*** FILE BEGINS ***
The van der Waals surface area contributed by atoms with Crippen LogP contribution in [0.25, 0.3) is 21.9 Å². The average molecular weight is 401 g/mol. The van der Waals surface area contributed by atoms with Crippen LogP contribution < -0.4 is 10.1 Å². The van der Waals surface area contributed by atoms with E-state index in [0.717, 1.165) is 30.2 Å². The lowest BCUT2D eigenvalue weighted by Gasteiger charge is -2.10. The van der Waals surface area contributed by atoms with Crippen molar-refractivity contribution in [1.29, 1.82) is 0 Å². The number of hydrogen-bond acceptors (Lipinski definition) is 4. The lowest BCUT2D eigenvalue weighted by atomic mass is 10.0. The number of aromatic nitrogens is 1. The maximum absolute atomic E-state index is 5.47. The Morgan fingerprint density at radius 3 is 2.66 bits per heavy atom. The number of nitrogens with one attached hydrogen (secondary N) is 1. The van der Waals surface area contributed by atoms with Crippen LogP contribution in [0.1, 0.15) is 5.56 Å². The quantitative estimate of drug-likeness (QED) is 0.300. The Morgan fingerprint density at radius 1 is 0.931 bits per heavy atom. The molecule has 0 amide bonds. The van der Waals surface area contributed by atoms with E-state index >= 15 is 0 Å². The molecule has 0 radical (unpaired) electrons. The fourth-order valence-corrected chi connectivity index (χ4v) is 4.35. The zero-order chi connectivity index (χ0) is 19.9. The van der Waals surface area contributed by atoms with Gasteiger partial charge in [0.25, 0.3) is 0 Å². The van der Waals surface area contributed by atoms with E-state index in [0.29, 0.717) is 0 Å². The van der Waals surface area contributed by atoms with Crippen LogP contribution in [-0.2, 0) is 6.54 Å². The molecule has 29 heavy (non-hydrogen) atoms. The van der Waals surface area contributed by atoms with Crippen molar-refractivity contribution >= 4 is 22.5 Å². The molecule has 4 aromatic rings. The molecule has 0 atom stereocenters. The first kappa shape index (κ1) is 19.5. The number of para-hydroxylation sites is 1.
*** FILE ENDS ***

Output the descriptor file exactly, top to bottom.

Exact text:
The van der Waals surface area contributed by atoms with Crippen LogP contribution in [0.25, 0.3) is 21.9 Å². The average molecular weight is 401 g/mol. The van der Waals surface area contributed by atoms with Crippen LogP contribution < -0.4 is 10.1 Å². The van der Waals surface area contributed by atoms with E-state index in [0.717, 1.165) is 30.2 Å². The lowest BCUT2D eigenvalue weighted by Gasteiger charge is -2.10. The van der Waals surface area contributed by atoms with Crippen molar-refractivity contribution in [1.29, 1.82) is 0 Å². The number of hydrogen-bond acceptors (Lipinski definition) is 4. The lowest BCUT2D eigenvalue weighted by atomic mass is 10.0. The number of aromatic nitrogens is 1. The maximum absolute atomic E-state index is 5.47. The Morgan fingerprint density at radius 3 is 2.66 bits per heavy atom. The number of nitrogens with one attached hydrogen (secondary N) is 1. The van der Waals surface area contributed by atoms with Crippen LogP contribution in [0.1, 0.15) is 5.56 Å². The quantitative estimate of drug-likeness (QED) is 0.300. The Morgan fingerprint density at radius 1 is 0.931 bits per heavy atom. The molecule has 0 amide bonds. The van der Waals surface area contributed by atoms with E-state index >= 15 is 0 Å². The molecule has 0 radical (unpaired) electrons. The fourth-order valence-corrected chi connectivity index (χ4v) is 4.35. The zero-order chi connectivity index (χ0) is 19.9. The van der Waals surface area contributed by atoms with Gasteiger partial charge in [0.25, 0.3) is 0 Å². The van der Waals surface area contributed by atoms with E-state index in [0.29, 0.717) is 0 Å². The van der Waals surface area contributed by atoms with Crippen LogP contribution in [-0.2, 0) is 6.54 Å². The molecule has 29 heavy (non-hydrogen) atoms. The van der Waals surface area contributed by atoms with Crippen molar-refractivity contribution >= 4 is 22.5 Å². The molecule has 4 aromatic rings. The molecule has 0 atom stereocenters. The first kappa shape index (κ1) is 19.5. The number of para-hydroxylation sites is 1.